by Mark Bonocore
The testimony of
the early Church favors a monarchial style hierarchy, and not a
democratic style of church governance. In this first of seven
part series on the subject, Catholic Apologist Mark Bonocore exposes James White's
flawed understanding of the bible and church history.
A Merciful Response to James White's "Roman Catholic Apologists Practice Eisegesis in Scripture and Patristics"
PART ONE OF SEVEN
A few months ago, anti-Catholic sensationalist Mr. James White posted an article on his little website in which he criticizes several historical proofs I presented for the existence of the 1st Century monarchial episcopate; and even goes so far as to claim that these proofs represent "an interesting example of the constant presence of anachronism in Roman Catholic apologetic treatments of both the Bible and patristic sources." Well, given that Mr. White is a renowned **master** of Biblical and historical anachronism (e.g. his claim that some ancient Church fathers subscribed to the 16th Century novelty of "Scripture alone," etc.), I originally chose to ignore his silly essay, finding it both unworthy and hilariously hypocritical. This is especially true given the fact that it's been over two years now since Mr. White repeatedly failed to address the "Scripture alone" challenge I posed to him. ...That is, to name one of these aforementioned ancient Church fathers who arrived at "orthodox Christianity" (i.e., Mr. White's Reformed Baptist faith) via their supposed "Scripture alone" reading of the Bible; and thereby proving that Mr. White's "fundamental truth" of "Scripture alone" leads to "reliable," consistent, and repeatable results over time (which it obviously and objectively does not). However, so far, Mr. White continues to ignore this enormous hole in his heretical theology; and, instead, wishes to take absurd pot shots at my understanding of the Church fathers, in an apparent attempt to depict my apologetic arguments as baseless, dishonest, and manipulative as his own. However, since over the past several months, I've received numerous requests to respond to Mr. White's attack against my character and superior grasp of Church history (both from Catholic-friendly circles and from Mr. White's own misguided associates), I will now address his essay in detail.
To begin, let me take a moment to re-present my position on the monarchial episcopate, which is the position of orthodox Catholic Christianity itself. Simply stated, it is a historical fact that the three-fold office of the Catholic (and Eastern Orthodox) ministerial priesthood (i.e., bishop; presbyter [priest]; and deacon) has existed in the Church since earliest times and was established by the Apostles themselves. Now, in opposition to this historical fact (and as Mr. White himself points out), numerous Protestant and liberal Catholic historians have tried to suggest that the earliest Apostolic city-churches were not governed by monarchial bishops (in which one man served as the chief shepherd of the city-church), but were rather governed by colleges of supposedly-equal ("democratic"?) presbyters. And, indeed ... Given a first-glance, pedestrian, and modernist reading of the earliest patristic evidence, it is not surprising that some misguided and agenda-driven minds would come to such a conclusion. Case in point, as seen in the New Testament literature itself, it is an indisputable fact that the earliest Christians used the terms "bishop" ("overseer") and "presbyter" ("elder" / "senior") interchangeably:
Titus 1:5-7: "For this reason I left you in Crete so that you might set right what remains to be done and appoint **presbyters** in every town, as I directed you, on condition that a man be blameless, married only once, with believing children who are not accused of licentiousness or rebellious. For a **bishop**, as God's steward, must be blameless, not arrogant, ...etc." (compare to 1 Tim 3:1-7 & 5:17-22)
Acts 20:17-28: "From Miletus he (Paul) had the **presbyters** of the church of Ephesus summoned. When they came to him, he addressed them, ' ...Keep watch over yourselves and over the whole flock of which the Holy Spirit has appointed you ***overseers (i.e., "bishops")***, in which you tend the Church of God ..."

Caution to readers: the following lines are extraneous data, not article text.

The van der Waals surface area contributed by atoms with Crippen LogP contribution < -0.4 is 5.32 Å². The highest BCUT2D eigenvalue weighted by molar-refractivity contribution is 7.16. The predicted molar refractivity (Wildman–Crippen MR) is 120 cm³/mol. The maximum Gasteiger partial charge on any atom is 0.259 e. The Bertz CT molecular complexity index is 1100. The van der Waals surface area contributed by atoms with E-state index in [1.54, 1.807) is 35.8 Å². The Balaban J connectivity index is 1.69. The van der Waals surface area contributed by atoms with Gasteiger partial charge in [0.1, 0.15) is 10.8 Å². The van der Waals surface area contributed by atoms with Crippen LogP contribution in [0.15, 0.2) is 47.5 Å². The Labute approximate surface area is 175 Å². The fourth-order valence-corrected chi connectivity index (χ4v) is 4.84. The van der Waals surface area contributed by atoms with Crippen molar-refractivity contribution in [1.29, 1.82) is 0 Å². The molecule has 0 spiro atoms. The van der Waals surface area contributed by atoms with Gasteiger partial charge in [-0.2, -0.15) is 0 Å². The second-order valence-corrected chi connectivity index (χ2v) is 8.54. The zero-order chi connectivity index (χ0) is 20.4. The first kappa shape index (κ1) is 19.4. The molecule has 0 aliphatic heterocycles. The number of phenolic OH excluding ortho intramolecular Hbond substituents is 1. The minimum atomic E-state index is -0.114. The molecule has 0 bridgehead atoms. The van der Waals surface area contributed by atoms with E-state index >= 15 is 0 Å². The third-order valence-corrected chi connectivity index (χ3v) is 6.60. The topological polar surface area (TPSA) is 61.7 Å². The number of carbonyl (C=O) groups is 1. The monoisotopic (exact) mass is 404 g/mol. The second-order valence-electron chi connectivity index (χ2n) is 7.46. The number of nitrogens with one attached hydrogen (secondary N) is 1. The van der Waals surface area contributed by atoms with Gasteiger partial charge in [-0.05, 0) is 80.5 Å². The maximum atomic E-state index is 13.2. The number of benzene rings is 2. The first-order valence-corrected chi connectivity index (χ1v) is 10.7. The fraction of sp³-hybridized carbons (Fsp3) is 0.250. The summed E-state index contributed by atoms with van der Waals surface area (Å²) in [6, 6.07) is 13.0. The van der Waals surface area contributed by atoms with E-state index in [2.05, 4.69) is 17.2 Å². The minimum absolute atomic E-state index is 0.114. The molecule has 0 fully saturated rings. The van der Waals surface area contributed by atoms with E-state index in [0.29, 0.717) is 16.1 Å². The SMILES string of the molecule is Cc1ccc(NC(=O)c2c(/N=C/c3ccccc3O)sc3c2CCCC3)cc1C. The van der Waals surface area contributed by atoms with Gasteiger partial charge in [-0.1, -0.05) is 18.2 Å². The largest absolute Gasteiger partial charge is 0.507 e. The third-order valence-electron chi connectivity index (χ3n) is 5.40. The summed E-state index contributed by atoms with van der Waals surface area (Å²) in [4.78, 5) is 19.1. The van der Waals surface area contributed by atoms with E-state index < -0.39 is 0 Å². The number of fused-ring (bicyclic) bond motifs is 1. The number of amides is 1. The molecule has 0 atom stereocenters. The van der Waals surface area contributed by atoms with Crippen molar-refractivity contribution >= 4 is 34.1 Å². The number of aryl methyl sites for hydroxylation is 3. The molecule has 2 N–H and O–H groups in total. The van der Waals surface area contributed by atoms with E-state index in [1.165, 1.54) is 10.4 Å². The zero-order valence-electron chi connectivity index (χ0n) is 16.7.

What's more, in the earliest patristic literature (especially when it applies to the Western city-churches, such as the church of Rome), we see several references to "the presbyters" (plural), and not to a monarchial bishop per se. Indeed, it is not until the writings of St. Ignatius of Antioch (c. 107 A.D. about 10 years after the death of the last Apostle) that we see someone clearly distinguishing between "the bishop" (which, for Ignatius, is always the one-man leader of a city-church) and "the presbyters" who assist him in governing the city-church. However, even here, Ignatius only speaks of monarchial bishops when writing to several city-churches in the province of Asia (in the East); yet when he writes to Rome, Ignatius does not mention a "bishop" for that city-church at all. 'Therefore,' conclude the Protestant and liberal-modernist historians, 'this must mean that the office of monarchial bishop was an Eastern novelty that developed in the days of Ignatius, and that Rome and the West were still governed by colleges of (equal?) presbyters at this time.' Yet, is this a reasonable conclusion? Not at all. ...As we will see in a moment.
However, first a word about those who champion this revisionist view. As Mr. White correctly asserts, the last 30 years have seen a number of liberal (and even not-so-liberal) "Catholic" scholars who have bought into the idea that the earliest city-churches (especially the church of Rome) may not have had monarchial bishops, but were (so the story goes) governed by groups or colleges of (equal?) presbyters. Yet, what Mr. White did not bother to mention is that these so-called Catholic scholars (including Joseph F. Kelly, who is a good scholar otherwise) are following ideas popularized by the late, thoroughly-liberal, and arguably heretical Fr. Raymond Brown, who unfortunately exerted a powerful influence over Catholic Biblical scholarship throughout the 1970's and 80's. And this same Fr. Brown, as those familiar with him know, also questioned other essential Catholic doctrines, such as the Virgin Birth and the reality of Jesus' miracles. So, if this is the kind of company Mr. White wishes to keep, then it speaks volumes as to the kind of historian he is. Yet, as for these "open-minded ideas" popularized by the late Fr. Brown back in the "swinging 70's," they have long since fallen out of favor in mainstream (orthodox) Catholic scholarship. Thanks be to God.
As for Protestant historians who wish to deny the existence of monarchial bishops in Apostolic times, this desire certainly shouldn't surprise us, since discrediting the monarchial episcopate was both a key and **essential** objective of the Protestant reformation, without which the reformation could not possibly have succeeded. And why not?